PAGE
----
Project financing has been an integral part of financing options for infrastructure projects globally, both in developed and emerging markets.
In India, local banks, both public sector and private sector, have been the only players in infra project financing (PF), with very little participation from international financial institutions (IFIs). This situation is not sustainable - with increasing demand for funds, and Indian banks reaching their prudential exposure limits, there is an urgent need for new instruments and new players in the financing market. PF can play a very important role – we would discuss below some suggestions to increase the amount of project financing, from the perspective of IFIs.
These issues would be applicable whether the IFI is lending funds directly, or providing a guarantee based on which the borrower could raise fund locally; as long as the borrower credit risk is being carried by the IFI, these issues would be valid and need to be addressed.
IFIs could include commercial banks, export credit agencies, multilateral institutions, credit insurance agencies, development banks, financing arms of equipment vendors, finance companies, specialized funds, sovereign wealth funds, insurance firms, pension funds, overseas parents of Indian company, etc. – essentially any entity which wishes to take a credit exposure on infra sector in India.
Some of these entities are not ‘Eligible Lenders’ under the External Commercial Borrowings (“ECB”) guidelines of Reserve Bank of India (“RBI”). In the event of a borrower default, the non-fund exposure would devolve and get converted into a fund-based exposure to an Indian entity; however, that could lead to violation of ECB guidelines.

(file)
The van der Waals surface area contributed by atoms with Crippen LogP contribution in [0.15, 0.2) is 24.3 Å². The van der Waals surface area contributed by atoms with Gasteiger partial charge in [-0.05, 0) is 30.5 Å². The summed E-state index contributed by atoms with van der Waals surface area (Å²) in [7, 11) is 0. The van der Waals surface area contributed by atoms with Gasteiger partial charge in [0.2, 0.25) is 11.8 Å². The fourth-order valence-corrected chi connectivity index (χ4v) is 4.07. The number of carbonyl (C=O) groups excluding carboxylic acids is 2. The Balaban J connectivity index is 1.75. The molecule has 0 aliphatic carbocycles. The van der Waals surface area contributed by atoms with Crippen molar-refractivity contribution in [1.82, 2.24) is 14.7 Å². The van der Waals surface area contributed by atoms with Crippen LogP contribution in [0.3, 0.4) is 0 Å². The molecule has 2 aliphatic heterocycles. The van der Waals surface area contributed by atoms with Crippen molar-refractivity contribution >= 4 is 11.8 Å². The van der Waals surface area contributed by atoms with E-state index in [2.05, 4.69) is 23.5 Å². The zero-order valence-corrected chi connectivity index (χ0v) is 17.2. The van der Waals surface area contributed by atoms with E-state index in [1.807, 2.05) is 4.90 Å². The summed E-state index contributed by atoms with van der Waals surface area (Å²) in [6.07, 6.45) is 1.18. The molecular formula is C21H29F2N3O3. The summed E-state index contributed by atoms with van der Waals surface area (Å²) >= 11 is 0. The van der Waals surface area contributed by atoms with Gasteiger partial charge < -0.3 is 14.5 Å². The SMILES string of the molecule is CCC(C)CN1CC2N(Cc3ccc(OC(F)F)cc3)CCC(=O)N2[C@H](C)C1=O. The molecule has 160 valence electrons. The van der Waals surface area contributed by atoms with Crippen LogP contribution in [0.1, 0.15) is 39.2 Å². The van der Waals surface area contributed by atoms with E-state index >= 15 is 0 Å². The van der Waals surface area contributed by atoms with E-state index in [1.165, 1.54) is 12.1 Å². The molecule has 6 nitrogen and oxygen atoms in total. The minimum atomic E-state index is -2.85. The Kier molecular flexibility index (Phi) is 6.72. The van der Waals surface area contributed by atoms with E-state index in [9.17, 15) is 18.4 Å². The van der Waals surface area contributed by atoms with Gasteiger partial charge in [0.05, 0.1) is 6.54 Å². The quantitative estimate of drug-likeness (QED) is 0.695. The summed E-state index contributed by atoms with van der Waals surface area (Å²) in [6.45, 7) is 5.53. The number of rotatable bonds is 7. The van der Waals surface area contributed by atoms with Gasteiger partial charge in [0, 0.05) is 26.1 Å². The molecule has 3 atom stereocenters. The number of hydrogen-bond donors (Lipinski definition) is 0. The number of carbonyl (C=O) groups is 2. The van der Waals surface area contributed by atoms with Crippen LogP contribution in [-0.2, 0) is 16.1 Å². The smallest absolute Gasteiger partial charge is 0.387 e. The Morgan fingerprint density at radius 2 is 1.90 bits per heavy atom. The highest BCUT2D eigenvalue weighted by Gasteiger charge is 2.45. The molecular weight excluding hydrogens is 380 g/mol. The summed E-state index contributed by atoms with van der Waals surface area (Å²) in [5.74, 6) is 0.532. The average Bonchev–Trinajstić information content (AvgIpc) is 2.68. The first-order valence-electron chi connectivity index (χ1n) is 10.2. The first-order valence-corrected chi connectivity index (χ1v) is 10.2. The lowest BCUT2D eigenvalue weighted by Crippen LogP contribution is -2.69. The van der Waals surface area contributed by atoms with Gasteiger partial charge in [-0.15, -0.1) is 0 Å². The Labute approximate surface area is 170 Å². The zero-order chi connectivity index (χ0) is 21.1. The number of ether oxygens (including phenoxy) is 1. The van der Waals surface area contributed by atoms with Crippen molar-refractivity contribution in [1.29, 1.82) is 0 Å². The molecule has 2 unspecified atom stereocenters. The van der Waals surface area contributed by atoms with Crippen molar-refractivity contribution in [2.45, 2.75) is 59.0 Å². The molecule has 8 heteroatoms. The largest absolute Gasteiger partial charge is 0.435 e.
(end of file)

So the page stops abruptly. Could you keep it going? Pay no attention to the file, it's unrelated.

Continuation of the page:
Suitable changes should be made in the guidelines to expand the list of Eligible Lenders for infra sector, for all kinds of debt products (including PF) – this would be a significant game-changer in terms of increasing the availability of funds for infra sector. It is worth noting that these and other relaxations in ECB guidelines have been a longstanding demand, but which RBI has not considered favourably so far; moving down this path would be a significant change of stance from RBI.
Lenders need to remember that PF in the Indian context would need to be tweaked, to incorporate the local conditions. For instance, in India, the role of the sponsor or ‘promoter’ is extremely important; hence, lenders would need to derive some comfort (not strictly in a legal sense) from the individual/corporate behind the project – this is more akin to a corporate financing.
Similarly, in a traditional project finance, lenders would expect all the operating agreements to be finalized in a clear-cut manner at financial close, or as a condition precedent to first disbursement. It is a fact of life in India that this does not always happen, and certain conditions precedent end up becoming conditions subsequent, and to that extent lenders end up taking a higher amount of execution risk.
A large number of infra projects in India are structured as a Public-Private Partnership (“PPP”), where the project company is in the nature of a concessionaire – especially for highways, airports, ports, some power plants. Govt. and govt.-owned entities have various roles to play in these projects (more than non-PPP ones) – including grantor of concession, shareholder, regulator, arbitrator, landlord, grantor of approvals, lender, user, etc.